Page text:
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The Flag in the Wind
The Scottish Nation
The Southern States of America
Poems and Stories
Scottish Canadian Newspaper
Proceedings of the Scotch-Irish Congress in Columbia, Tennessee May 8-11,
History of Scotland
Highlanders in Spain
Likely you'll have heard that the SNP did indeed become the largest party in
the Scottish Parliament. I believe a change was called for and it will be
most interesting to see how things develop over the coming months. The SNP
will be running a minority government as the Greens and Lib-Dems have
refused a coalition.
There was a very interesting article in the Scotsman giving information on
how the SNP might manage in a minority government. You can see this article
and the election results at
There was of course a major discussion going on in Scotland about the
management of the elections. Over 100,000 spoiled election papers is
certainly not acceptable.
We have also heard that Tony Blair will be retiring in around 7 weeks time.
It is expected that Gordon Brown, a Scot, will take over as Prime Minister.
So.. interesting times ahead for sure :-)
Next week I'll be starting on a new book which is a biography of Norman
McLeod, Minister of Barony Parish, Glasgow; one of Her Majesty's Chaplains;
Dean of The Chapel Royal; Dean of The Most Ancient and Most Noble Order of
Not only was he well travelled in that he visited most of Europe, America,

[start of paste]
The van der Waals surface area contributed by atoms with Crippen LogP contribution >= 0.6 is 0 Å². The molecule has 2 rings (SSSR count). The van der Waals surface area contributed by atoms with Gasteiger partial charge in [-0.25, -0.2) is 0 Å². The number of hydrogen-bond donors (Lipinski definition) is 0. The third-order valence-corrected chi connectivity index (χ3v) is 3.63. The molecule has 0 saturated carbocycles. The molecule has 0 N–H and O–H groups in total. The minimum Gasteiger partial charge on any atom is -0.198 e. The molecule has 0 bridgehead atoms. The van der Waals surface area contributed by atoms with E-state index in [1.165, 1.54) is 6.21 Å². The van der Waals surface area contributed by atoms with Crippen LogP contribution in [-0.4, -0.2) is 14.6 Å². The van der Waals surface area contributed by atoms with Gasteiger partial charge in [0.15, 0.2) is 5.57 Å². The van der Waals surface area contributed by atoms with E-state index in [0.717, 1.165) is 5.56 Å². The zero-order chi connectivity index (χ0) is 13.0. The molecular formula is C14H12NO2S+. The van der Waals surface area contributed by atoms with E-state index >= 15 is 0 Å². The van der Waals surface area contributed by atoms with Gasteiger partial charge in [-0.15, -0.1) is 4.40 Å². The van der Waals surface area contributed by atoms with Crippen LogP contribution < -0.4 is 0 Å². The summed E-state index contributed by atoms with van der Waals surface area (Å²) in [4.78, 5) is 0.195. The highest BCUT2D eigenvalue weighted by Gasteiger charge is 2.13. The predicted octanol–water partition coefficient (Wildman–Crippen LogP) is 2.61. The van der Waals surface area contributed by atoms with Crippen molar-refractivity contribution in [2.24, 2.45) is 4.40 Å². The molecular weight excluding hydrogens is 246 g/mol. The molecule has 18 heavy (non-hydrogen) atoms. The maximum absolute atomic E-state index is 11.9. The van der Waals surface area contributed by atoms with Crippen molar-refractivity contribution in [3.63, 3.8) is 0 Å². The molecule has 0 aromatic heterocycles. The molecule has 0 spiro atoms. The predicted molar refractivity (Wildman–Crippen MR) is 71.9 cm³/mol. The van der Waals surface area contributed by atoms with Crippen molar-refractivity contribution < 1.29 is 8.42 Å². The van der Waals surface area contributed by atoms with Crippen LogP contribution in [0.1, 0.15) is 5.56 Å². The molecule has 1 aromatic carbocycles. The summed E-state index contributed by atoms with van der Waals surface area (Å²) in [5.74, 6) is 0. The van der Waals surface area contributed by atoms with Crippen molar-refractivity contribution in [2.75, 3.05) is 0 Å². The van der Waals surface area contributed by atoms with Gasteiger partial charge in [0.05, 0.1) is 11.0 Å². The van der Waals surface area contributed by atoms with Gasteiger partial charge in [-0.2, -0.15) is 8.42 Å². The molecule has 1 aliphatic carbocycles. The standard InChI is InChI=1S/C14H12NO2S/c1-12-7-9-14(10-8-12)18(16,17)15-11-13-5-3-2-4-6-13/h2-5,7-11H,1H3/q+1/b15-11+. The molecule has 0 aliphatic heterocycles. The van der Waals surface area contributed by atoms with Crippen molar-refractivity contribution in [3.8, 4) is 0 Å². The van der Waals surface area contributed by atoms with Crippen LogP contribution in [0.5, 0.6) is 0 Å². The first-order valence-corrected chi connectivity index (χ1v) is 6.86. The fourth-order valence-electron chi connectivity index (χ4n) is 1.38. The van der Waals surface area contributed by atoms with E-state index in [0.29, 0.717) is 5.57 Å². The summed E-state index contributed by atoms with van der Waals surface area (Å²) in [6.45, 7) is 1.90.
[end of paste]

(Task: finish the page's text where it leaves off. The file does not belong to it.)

Russia, Jerusalem, India, etc. but we also learn something of Queen Victoria
and Prince Albert. Not only is this a good biography but an interesting
account of the times and so I hope you will enjoy it.
I did add a wee summary to my Canadian Journal and included in there is a
scan of The Sunday Post newspaper article on the Tartan Day Dinner in
Toronto and thanks to Ranald McIntyre for sending that in. I might add that
I replaced the picture with the origional one :-) You can read this at
ABOUT THE STORIES
Some of the stories in here are just parts of a larger story so do check out
the site for the full versions. You can always find the link in our "What's
New" section at the link at the top of this newsletter and pick up poems and
stories sent into us during the week from Donna, Margo, Stan, John and
THE FLAG IN THE WIND
Mind that The Flag is now in two sections (1) Political and (2) Cultural.
This weeks Flag is of course talking about the elections and Jim Lynch is
showing the front pages of the mass market newspapers and you do wonder how
the elections might have gone had they been more even handed.
In the Cultural section Peter gives us a quote...
Alexander (Alex) Elliot Anderson Salmond
"There is a wind of change blowing through Scottish politics."
(Victory speech after overturning a 4,000 Liberal Democrat majority to win
the Gordon seat in the Scottish Parliament for the Scottish National Party
with a 2,000 winning margin 4 May 2007)
You can read the Flag, listen to the Scots Language, enjoy the Scots Wit and
lots more at
The Scottish Nation
My thanks to Lora for transcribing these volumes for us.
Now on the G's and added this week are Gillies, Gilmour, Gladstone, Glas,
Glasgow, Glassford and Glieg.
My grandmothers maiden name on my Fathers side was Gilmour and so here is a
wee bit about the name...
GILMOUR, (Anglicé, Gilmore) a surname derived from the Gaelic, gillie-mhor,
great servant, being the designation of the henchman or follower of a